Legislation & Regulation
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MSHA Moves Ahead on Silica RFI But Leaves All Options Open
October 2019 by Avi
Just before Labor Day 2019, the Mine Safety and Health Administration (MSHA) published a long-expected silica request for information (RFI) on possible further regulatory action to address silica (most often found as quartz) in workplaces. From past statements by current MSHA officials and the text of the RFI, it remains unclear how fast or how far MSHA may go in further the regulating exposures to one of the most commonly-found elements on Earth.
Silica particles that are small enough to be respirable (inhaled) and deposited in the lungs can lead to various lung diseases. The extent to which quartz exists in mines can vary with the type of rock mined. The extent to which miners are exposed to respirable-sized particles will also depend on their exposure to activities that release silica, including drilling, blasting or crushing quartz.
While MSHA has sent mixed signals about what it might do on silica, it has also faced pressure to act. On the one hand, the current leadership at MSHA has emphasized that it may get bolder and wants to “put the H back in MSHA” (H for health). On the other hand, there have been statements suggesting that MSHA may consider current silica exposure limits sufficient. However, ever since its sister agency, the Occupational Safety and Health Administration (OSHA), significantly reduced silica exposure limits in 2016, MSHA has said it would also look at the issue. In addition, labor unions and members of Congress have called on MSHA to act in response to a spike in coal mine black lung cases in certain geographic areas.
The new RFI does little to reveal MSHA’s intentions. It asks for stakeholder information about all possible avenues which the agency might pursue in adding to or changing the agency’s approach to silica—everything from the feasibility of new exposure limits and control technologies to possible approaches focused on compliance assistance. In this way, the RFI basically leaves open every possibility, from a new rule that follows OSHA’s lead to a much different approach.
What Will MSHA Have to Think About?
How Fast Can It Move?
How to Build the Case?
Whether to Revisit the Role of PAPRs?
The theory is that controls, which remove the hazard from the entire workplace, are more protective and reliable, because they do not depend on individual workers to follow safety rules. In the case of respiratory protection, in particular, workers sometimes complain that traditional respirators are uncomfortable. However, PAPRs are different. Supporters of the technology would argue that they are effectively mini-engineering controls. They are often loose-fitting half- or full-face face shields, which blow cool, clean air to keep contaminants away from breathing zones. As a result, proponents argue, they create a miniature work environment around each worker. They do not present the typical criticisms that workers raise about discomfort with traditional respirators.
As MSHA notes in the RFI, there have been proposals and debates in the past about whether PAPRs could supplement or even be considered engineering controls. The RFI notes that the Mine Act requires the hierarchy of controls for respiratory protection (citing Section 202, which applies to underground coal mines). When MSHA finalized its 2014 coal dust rule, it did not allow PAPRs as a supplement to achieve compliance. However, the Mine Act language does not appear to apply to non-coal mines, and in any case, PAPRs did not exist when the Mine Act was written. It is an open question whether they should be considered “respirators” under the Act.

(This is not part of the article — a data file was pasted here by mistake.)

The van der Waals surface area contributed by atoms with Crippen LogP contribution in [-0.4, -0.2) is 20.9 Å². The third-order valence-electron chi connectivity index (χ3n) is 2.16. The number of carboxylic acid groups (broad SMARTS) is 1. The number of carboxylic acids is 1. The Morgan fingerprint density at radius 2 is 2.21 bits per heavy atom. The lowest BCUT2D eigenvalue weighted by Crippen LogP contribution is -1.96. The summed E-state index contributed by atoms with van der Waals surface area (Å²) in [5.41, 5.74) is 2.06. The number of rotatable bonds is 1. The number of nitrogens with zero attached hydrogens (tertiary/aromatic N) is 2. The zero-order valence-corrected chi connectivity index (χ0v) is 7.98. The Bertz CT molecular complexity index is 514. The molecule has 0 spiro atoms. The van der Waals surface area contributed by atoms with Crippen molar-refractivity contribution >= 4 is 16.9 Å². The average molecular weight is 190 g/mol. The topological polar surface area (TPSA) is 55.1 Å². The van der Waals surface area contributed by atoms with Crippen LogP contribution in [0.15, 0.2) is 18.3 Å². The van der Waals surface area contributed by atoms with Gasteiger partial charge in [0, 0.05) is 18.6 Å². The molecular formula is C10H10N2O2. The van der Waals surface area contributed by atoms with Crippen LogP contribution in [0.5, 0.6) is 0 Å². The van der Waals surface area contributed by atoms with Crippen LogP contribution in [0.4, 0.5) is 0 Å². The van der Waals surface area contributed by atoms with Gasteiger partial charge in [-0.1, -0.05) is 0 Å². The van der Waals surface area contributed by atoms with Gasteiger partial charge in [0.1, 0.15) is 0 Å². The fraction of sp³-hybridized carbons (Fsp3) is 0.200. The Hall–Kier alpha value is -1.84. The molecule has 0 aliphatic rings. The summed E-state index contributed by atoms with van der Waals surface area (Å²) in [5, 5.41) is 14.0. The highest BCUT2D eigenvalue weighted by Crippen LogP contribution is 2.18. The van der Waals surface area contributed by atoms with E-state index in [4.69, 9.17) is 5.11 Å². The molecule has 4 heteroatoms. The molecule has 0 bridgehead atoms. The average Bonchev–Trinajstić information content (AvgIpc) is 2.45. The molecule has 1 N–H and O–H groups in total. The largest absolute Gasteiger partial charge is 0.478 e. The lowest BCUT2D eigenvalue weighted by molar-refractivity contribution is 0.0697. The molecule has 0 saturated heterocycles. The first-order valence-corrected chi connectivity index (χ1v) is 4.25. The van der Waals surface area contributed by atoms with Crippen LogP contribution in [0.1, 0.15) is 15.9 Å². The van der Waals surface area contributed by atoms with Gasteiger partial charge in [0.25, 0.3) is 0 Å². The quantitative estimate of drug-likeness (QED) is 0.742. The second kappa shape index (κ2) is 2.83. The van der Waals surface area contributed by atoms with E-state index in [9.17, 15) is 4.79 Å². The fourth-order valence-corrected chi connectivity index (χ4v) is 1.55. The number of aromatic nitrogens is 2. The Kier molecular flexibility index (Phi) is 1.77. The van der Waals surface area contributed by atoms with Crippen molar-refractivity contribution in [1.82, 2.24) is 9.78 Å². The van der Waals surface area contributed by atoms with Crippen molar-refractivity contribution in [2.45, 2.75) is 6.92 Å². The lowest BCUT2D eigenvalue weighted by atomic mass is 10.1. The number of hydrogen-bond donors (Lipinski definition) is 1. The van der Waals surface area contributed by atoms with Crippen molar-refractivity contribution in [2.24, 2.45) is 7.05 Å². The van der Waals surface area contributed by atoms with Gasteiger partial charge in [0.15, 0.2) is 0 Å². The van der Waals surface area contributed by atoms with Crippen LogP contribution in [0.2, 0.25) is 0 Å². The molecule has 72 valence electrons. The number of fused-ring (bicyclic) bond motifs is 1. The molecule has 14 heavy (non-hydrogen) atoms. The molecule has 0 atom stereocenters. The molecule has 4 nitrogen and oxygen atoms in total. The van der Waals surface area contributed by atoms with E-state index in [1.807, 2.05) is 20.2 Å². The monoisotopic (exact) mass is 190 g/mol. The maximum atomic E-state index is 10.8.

The PAPR is just one issue that is sure to arise again. It also may present an opportunity. MSHA might be able to get more buy-in if it recognizes advanced PAPRs as an engineering control.
What Does the Data Say?
Can We Keep Coal and Metal/Non-Metal Separate?
This concern is underscored by MSHA citing two factors in the RFI that are coal-specific, suggesting that its direction could be motivated by coal-driven issues. These include recent spikes and hot spots for black lung among coal miners and the Mine Act sections limiting the use of respiratory protection for compliance in underground coal mines. While there seems to be widespread agreement about the spikes in black lung, engaging in a possible rulemaking that lumps together coal and metal/non-metal as a response may generate significant opposition from non-coal stakeholders.
What MSHA Wants to Know
1. New or developing technologies and best practices to protect workers;
What Should You Do?
For independent miners and companies in the mining industry, it’s already important to understand where your dust exposures stand in comparison with current MSHA regulations. Now, it may be helpful to also understand where you stand compared with OSHA’s 2016 rule. Could you comply with the 50-microgram limit and 25-microgram action level? Would engineering controls to limit, suppress and collect dust be feasible in your workplaces? Would they be effective in complying with such limits?
If the future direction of silica regulation could impact your operations significantly, you should make your voice heard to share your experiences and information. Comments are due October 28th.
You can email comments to: zzMSHAfirstname.lastname@example.org
Mail comments to:
To locate and read the full text in the Federal Register, do an internet search for “Docket No. MSHA 2016-0013”.
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